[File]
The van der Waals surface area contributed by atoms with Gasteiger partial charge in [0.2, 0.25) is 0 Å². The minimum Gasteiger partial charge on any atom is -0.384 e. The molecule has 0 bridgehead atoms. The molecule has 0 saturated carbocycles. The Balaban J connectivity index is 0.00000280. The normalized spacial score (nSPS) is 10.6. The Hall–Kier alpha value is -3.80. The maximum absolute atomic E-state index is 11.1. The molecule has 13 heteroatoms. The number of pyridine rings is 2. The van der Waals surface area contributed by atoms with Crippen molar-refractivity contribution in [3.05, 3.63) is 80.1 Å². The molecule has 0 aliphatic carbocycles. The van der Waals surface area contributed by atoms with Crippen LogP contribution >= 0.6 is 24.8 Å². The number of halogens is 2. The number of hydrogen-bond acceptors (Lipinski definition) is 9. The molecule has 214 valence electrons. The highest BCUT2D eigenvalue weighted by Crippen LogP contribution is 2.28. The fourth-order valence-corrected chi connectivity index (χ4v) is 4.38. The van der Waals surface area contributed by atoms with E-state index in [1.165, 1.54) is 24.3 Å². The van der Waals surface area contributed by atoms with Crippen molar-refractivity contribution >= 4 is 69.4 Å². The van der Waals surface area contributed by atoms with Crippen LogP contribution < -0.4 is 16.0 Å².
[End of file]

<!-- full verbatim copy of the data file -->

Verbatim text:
The van der Waals surface area contributed by atoms with Gasteiger partial charge in [0.2, 0.25) is 0 Å². The minimum Gasteiger partial charge on any atom is -0.384 e. The molecule has 0 bridgehead atoms. The molecule has 0 saturated carbocycles. The Balaban J connectivity index is 0.00000280. The normalized spacial score (nSPS) is 10.6. The Hall–Kier alpha value is -3.80. The maximum absolute atomic E-state index is 11.1. The molecule has 13 heteroatoms. The number of pyridine rings is 2. The van der Waals surface area contributed by atoms with Crippen molar-refractivity contribution in [3.05, 3.63) is 80.1 Å². The molecule has 0 aliphatic carbocycles. The van der Waals surface area contributed by atoms with Crippen LogP contribution >= 0.6 is 24.8 Å². The number of halogens is 2. The number of hydrogen-bond acceptors (Lipinski definition) is 9. The molecule has 214 valence electrons. The highest BCUT2D eigenvalue weighted by Crippen LogP contribution is 2.28. The fourth-order valence-corrected chi connectivity index (χ4v) is 4.38. The van der Waals surface area contributed by atoms with E-state index in [1.165, 1.54) is 24.3 Å². The van der Waals surface area contributed by atoms with Crippen molar-refractivity contribution >= 4 is 69.4 Å². The van der Waals surface area contributed by atoms with Crippen LogP contribution < -0.4 is 16.0 Å².